This story was originally published without the information from §17C-13-4 of the West Virginia State Code. It has been changed to reflect the the correct information.

WEST VIRGINIA (WBOY) – West Virginia has nearly 20 specific laws on the books when it comes to parking, including rules that dictate which side of the road you should park on.

According to Melissa Giggenbach, the program director for the West Virginia Innocence Project clinic and a professor at the West Virginia University College of Law, West Virginia has a list of 19 restrictions regarding parking in specified places.

Some restrictions include not being allowed to park on the sidewalk, in the way of someone’s driveway, or across from road construction, as doing so would impede the flow of traffic.

Impeding the flow of traffic in West Virginia is a misdemeanor, and a first-time offender can face a fine of up to $100. Being convicted of the crime again within one year is punishable with a fine of up to $200. Get convicted a third or subsequent time, and you’re looking at a fine of up to $500.

Additionally, §17C-13-4 of the West Virginia State Code says that when parallel parking, or parking any time there is an adjacent curb, the right-hand wheels of the vehicle must be parked within 18 inches of the right-hand curb. Violators can be charged with a misdemeanor and fined up to $100.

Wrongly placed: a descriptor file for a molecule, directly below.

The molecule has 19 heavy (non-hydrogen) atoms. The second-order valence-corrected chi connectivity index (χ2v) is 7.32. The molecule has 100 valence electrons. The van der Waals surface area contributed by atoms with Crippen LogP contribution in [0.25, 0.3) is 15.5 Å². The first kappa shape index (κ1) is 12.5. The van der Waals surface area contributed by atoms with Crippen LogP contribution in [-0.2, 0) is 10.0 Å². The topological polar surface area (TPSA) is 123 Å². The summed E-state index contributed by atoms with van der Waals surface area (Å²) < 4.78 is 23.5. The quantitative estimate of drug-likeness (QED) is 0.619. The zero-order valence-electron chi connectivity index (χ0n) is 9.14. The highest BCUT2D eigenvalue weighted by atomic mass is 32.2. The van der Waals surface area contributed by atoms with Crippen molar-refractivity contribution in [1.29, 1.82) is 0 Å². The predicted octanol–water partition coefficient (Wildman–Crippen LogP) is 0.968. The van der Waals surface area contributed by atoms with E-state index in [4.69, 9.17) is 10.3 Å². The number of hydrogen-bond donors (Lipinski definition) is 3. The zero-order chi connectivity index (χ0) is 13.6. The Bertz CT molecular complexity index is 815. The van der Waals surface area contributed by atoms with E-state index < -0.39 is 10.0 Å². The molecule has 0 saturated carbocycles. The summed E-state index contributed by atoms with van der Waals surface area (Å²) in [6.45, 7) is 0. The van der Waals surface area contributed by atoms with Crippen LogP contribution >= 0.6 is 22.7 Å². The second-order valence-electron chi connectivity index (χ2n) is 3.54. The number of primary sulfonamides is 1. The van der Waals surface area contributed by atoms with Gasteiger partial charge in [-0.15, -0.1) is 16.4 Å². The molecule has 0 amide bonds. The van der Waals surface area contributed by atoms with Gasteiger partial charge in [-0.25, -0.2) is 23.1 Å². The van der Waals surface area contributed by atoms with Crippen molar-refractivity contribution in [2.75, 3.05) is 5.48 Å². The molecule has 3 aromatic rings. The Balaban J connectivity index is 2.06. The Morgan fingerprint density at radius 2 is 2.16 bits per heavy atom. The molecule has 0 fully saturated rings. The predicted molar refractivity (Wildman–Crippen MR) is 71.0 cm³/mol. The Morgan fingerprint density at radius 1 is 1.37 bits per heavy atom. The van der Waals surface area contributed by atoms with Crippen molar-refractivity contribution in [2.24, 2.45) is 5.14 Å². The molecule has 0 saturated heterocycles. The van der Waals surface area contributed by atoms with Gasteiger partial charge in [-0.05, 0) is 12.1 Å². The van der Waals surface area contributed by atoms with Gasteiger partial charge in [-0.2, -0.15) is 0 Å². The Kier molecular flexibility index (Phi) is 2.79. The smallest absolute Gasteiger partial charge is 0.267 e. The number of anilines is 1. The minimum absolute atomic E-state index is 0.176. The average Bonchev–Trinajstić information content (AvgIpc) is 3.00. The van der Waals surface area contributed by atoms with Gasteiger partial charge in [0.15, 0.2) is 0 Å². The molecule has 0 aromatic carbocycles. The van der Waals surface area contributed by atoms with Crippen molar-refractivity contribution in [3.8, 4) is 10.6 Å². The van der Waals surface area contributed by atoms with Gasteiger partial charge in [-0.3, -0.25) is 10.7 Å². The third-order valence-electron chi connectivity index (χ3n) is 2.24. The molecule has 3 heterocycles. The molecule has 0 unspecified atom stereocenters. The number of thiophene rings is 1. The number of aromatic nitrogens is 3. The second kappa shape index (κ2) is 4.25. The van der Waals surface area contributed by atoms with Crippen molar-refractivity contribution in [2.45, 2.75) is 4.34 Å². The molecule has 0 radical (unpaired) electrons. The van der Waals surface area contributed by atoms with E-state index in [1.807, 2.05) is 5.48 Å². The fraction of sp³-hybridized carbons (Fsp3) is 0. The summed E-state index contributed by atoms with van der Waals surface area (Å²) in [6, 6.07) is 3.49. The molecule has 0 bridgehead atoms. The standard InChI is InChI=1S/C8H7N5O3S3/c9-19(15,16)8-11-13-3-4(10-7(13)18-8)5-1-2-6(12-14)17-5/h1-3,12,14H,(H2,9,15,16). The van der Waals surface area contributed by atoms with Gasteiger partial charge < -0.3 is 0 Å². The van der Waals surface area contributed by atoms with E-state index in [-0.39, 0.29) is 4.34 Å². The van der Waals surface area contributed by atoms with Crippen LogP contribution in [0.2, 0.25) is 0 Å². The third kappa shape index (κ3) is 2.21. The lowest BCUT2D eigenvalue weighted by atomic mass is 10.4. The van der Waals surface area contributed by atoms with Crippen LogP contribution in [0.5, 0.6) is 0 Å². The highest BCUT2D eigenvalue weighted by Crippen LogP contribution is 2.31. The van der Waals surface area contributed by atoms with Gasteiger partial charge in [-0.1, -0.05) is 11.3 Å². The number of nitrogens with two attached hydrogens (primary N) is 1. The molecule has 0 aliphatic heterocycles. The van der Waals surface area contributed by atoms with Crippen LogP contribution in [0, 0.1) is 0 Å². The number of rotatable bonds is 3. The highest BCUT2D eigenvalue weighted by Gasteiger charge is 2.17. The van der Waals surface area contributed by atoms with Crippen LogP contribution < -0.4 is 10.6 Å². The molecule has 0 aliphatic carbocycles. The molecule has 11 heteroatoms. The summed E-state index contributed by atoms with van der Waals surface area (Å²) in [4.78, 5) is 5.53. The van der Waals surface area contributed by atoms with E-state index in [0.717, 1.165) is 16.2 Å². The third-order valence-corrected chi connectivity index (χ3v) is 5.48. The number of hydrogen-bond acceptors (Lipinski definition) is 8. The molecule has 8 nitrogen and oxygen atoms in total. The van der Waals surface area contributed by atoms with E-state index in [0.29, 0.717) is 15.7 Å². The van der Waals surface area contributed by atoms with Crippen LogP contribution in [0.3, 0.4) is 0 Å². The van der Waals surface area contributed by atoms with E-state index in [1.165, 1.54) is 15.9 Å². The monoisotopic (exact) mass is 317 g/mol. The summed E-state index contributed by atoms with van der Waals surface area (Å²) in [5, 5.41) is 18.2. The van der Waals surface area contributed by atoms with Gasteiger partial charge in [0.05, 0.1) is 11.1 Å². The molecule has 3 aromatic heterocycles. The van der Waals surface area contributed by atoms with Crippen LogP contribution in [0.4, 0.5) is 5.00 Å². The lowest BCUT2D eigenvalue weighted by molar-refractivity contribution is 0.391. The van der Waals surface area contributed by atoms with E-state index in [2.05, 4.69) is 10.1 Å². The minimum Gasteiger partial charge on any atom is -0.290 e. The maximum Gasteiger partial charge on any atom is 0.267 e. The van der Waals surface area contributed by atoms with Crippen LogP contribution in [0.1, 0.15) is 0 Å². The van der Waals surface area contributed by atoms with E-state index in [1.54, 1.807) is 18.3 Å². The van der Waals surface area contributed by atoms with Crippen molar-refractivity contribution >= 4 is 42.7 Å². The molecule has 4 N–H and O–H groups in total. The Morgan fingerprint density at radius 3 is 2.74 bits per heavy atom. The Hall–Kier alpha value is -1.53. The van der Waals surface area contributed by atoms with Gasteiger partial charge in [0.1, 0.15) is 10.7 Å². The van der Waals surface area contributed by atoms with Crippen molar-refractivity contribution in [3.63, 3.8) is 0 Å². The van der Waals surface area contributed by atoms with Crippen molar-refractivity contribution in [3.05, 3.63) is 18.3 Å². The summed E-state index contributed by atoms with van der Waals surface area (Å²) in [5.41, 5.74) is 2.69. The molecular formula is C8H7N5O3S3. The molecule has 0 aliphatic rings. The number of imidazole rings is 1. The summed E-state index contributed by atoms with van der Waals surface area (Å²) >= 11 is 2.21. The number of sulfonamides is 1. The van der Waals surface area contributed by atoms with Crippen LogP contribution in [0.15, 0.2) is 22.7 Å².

However, cities and municipalities have the power to enforce their own local rules. Some local ordinances might permit parking with the left-hand wheels adjacent to and within 18 inches of the left-hand curb on a one-way roadway, according to the code.

Giggenbach said the most important question is this: Are you obstructing the flow of traffic?

She said some city streets are very narrow, and can’t accommodate cars being parked on both sides. Generally, you’ll see one curb is painted to stop people from being able to do that.

Giggenbach also said to have parked on the wrong side of the street, a person was potentially driving against the flow of traffic, and that would mean they potentially obstructed traffic. There’s also the risk a parked car on the wrong side of the street could confuse future oncoming traffic. 

“If you’re driving down a street and somebody gets in their car and turns their car lights on, all of a sudden, you’re facing an oncoming car, and that could really cause an issue,” she said.